Review: My Name Is Memory

memoryName of Book: My Name Is Memory
By: Anne Brashares
Publisher: Riverhead Books (Penguin)
Copyright Date: 2010
Number of Pages: 324
Format: Young Adult
Reason for Reading: spontaneous library pick
                               Rating: A-

“I have lived more than a thousand years. I have died countless times. I forget precisely how many times. My memory is an extraordinary thing, but it is not perfect. I am human.”

So begins the story of Daniel. He is a rare soul who has the Memory.  He can remember each of his lives. His life is one long cycle of births and deaths. His first life sets the course for the rest of his long existence. It, of course, concerns a woman. A woman he loves and searches for in each life.  The story weaves in and out of the present and the past. We get little glimpses of key events in Daniel’s many lives.  We bear witness to Daniel’s frustrating struggle to find Sophia and get her to remember.

I found this story to be completely engaging and beautifully written.  The character of Ben, another rare soul with the Memory, reminded me of the character of God from the television show Joan of Arcadia. God always appeared to Joan in different forms-a cute little kindergartener to a grumpy old woman. Ben’s character had the same changeability, innocence, mystery, and innate wisdom.  Daniel on the other hand is intent on staying the same. As soon as he remembers he clings to his initial identity.  He goes through the motions of childhood, but he knows he is different and doesn’t do much to even try to fit in. He always insists on being called Daniel-the first name he ever had-and focuses all of his energies on finding Sophia.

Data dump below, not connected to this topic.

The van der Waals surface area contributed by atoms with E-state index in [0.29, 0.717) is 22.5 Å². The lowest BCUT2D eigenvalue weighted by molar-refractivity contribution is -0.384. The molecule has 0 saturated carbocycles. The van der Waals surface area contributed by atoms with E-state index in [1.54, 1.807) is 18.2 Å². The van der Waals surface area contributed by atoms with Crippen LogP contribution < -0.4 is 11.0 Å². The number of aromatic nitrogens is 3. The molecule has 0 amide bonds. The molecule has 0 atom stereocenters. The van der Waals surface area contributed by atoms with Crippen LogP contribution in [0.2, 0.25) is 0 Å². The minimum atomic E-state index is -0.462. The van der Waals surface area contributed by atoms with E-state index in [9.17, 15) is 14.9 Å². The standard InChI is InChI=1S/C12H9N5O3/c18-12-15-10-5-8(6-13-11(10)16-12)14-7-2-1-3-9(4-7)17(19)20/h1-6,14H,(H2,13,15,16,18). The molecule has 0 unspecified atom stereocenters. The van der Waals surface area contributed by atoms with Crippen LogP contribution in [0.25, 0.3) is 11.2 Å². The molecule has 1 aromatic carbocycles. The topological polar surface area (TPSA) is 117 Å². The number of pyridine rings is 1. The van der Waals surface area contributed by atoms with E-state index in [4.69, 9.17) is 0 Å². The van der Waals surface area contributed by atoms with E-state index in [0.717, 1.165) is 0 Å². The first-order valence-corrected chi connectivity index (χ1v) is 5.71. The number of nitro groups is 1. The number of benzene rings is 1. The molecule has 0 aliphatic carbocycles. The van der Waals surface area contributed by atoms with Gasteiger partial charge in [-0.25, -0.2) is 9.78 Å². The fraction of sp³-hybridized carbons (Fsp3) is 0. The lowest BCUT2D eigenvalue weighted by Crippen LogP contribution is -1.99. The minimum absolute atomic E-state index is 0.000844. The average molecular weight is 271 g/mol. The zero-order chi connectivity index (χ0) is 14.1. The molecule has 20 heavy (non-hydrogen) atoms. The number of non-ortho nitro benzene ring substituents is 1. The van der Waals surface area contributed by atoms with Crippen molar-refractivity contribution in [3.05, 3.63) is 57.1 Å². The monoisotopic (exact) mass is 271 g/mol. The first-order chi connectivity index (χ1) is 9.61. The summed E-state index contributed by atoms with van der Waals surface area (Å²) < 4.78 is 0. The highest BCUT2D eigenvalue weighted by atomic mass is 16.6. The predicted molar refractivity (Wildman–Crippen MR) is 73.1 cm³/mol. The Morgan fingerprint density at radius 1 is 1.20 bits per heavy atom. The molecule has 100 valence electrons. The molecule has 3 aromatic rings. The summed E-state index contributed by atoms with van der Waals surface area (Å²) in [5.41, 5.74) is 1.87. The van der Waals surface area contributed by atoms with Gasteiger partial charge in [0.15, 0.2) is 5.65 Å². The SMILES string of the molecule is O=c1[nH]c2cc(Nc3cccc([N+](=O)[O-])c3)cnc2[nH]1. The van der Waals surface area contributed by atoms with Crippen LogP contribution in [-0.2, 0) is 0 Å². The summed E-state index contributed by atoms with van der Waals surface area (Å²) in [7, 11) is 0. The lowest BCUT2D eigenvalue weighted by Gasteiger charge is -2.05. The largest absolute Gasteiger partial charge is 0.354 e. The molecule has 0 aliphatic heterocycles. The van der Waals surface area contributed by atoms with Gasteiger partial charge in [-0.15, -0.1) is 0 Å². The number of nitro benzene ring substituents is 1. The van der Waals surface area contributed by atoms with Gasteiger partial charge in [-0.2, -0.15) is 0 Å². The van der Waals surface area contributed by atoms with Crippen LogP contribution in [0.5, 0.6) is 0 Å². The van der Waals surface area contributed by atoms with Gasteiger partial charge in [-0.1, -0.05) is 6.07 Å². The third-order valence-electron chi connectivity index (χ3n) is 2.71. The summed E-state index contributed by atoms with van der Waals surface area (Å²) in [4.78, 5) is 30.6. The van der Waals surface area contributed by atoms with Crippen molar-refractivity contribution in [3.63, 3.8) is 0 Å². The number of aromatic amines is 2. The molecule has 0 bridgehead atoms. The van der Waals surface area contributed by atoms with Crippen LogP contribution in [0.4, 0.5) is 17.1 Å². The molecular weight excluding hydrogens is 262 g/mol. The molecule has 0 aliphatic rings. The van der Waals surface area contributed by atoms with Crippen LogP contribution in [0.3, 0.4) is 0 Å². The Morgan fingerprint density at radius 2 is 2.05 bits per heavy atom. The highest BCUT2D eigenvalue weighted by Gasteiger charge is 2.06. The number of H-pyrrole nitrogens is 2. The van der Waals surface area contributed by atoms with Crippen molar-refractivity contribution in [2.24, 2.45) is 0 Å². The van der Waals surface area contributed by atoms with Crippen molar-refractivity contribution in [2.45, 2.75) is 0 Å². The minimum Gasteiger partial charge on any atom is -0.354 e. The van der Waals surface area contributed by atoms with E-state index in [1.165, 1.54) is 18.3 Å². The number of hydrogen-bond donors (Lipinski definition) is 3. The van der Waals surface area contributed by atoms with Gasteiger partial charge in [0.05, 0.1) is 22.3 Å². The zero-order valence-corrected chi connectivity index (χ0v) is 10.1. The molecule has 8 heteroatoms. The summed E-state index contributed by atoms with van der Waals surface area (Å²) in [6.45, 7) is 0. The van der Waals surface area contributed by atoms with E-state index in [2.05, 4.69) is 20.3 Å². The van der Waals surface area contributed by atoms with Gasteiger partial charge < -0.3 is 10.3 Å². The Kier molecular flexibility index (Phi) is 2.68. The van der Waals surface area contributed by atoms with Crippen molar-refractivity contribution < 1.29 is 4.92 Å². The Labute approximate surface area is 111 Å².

What I liked best: I enjoyed the flashbacks. I really enjoyed the way they were weaved into the story. The writing felt haunting and melancholy.  I was invested in Daniel’s journey and felt frustrated at times with Lucy/Sophia.  I worried that they would be forever thwarted.

What I liked least: At times the characters seemed a little flat. The ending disappointed me.

I liked the way this book explored reincarnation, the notion of remembering each of your lives. If you could remember, how would you navigate your existence?  Would you be single-minded in your focus? Would you grow weary of the cycle? Or would you enjoy each new life as a fresh leaf, full of wonder and joy? Would you be a Daniel or a Ben?

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This entry was posted in Fiction, Posts by Jehara, YA and tagged . Bookmark the permalink.

13 Responses to Review: My Name Is Memory

  1. izzybella says:

    This sounds like a really interesting read, though I can’t imagine why the main character continues to be the same person over and over again. If I could live my life over again never losing any of the knowledge I’ve already gained, I think I would have so much fun exploring different things to add to what I’ve already learned in other lifetimes. It just sounds like he stays the same all the way through it. Where’s the growth in that? I think I’m a Ben.

  2. jehara says:

    I thought you while I was reading this. Mainly because I know how much you enjoy The Sisterhood books. 🙂